I have used Tri-X at EI 400 with good result, but I used Caffenol as developer.

    http://www.apug.org/forums/forum189/...resept-47.html

  9. #9

    Join Date
    Feb 2011
    Shooter
    35mm RF
    Posts
    8
    I didn't mean to say that the metering isn't consistent in the M6, just that it's a little bit different than the M9. I assume Leica changed their matrix a bit, but it doesn't really matter. The only reason I think I might rate the Tri-X to 250 is to save myself the hassle of adding exposure to what I'd normally do based on the reading. It's tricky enough to have one shutter dial that spins one way and another that spins in the opposite direction...

  10. #10
    lns
    lns is offline

    Join Date
    Dec 2006
    Location
    Illinois
    Shooter
    Multi Format
    Posts
    434
    I think your negatives look fine, with both whites and blacks. They certainly don't look underexposed. And I personally like the detail in the shadows. My X-tol 1:1 time with Tri-X at 20 degrees C is 9 minutes, with similar agitation. A little extra time would perhaps give you a bit more sparkle in the whites, if that's what you are seeking.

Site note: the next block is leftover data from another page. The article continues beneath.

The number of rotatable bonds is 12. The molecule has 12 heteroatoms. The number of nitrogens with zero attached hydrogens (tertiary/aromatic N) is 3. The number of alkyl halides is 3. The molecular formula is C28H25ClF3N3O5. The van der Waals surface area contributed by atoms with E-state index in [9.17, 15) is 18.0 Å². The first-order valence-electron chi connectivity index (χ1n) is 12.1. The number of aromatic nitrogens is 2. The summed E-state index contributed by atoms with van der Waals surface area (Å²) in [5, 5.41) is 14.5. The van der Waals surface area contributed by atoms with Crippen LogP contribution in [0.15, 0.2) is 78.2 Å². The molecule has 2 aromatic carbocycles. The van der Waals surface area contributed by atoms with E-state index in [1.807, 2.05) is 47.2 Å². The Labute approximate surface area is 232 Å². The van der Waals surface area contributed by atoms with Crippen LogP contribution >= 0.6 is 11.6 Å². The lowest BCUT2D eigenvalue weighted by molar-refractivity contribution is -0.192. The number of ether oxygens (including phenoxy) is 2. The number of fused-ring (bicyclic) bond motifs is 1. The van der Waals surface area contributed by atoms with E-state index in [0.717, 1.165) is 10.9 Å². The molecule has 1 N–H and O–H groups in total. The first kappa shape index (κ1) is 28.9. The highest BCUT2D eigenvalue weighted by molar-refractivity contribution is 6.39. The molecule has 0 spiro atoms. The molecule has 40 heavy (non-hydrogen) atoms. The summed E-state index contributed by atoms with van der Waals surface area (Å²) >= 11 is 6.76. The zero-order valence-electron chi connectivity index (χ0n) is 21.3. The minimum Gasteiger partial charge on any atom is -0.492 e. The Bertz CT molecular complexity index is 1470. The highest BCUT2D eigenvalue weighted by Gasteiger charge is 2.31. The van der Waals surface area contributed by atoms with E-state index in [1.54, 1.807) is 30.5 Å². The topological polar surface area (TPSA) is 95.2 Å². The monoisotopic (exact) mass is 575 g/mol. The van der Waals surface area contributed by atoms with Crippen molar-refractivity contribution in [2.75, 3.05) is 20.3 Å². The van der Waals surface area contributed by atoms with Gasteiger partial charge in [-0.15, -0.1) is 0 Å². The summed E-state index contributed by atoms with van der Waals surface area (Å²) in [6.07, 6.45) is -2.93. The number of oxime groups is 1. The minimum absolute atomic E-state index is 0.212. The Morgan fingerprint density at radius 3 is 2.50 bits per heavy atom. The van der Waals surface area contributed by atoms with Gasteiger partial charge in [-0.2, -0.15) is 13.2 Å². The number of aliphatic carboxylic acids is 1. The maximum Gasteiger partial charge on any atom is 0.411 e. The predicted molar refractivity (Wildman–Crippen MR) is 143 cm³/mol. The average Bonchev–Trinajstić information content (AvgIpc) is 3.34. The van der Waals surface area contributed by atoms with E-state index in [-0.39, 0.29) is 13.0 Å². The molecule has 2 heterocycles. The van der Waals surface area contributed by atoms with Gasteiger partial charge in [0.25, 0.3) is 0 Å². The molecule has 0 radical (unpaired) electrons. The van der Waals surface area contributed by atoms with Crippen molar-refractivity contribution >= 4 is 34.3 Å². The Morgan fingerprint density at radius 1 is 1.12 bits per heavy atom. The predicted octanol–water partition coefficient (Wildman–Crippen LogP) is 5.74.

It kind of looks like London, which can have flatter light. Perhaps run a roll of HP5+ or even T-Max or Delta 400. I find those can be more contrasty in X-Tol. One of the neat things about film is that each type will give you a different look.

    I'm guessing these negatives just need a little post-processing. I don't know much about it, and this isn't the place to talk about it. But there's a DPUG.org; see the link at the very top of the page. You might just have to increase the black point and increase the contrast, which you can do in software with a digital image just as you can do with filters or paper choice when printing traditionally.

    -Laura

Page 1 of 3 123 LastLast


 

APUG PARTNERS EQUALLY FUNDING OUR COMMUNITY:



Contact Us  |  Support Us!  |  Advertise  |  Site Terms  |  Archive  —   Search  |  Mobile Device Access  |  RSS  |  Facebook  |  Linkedin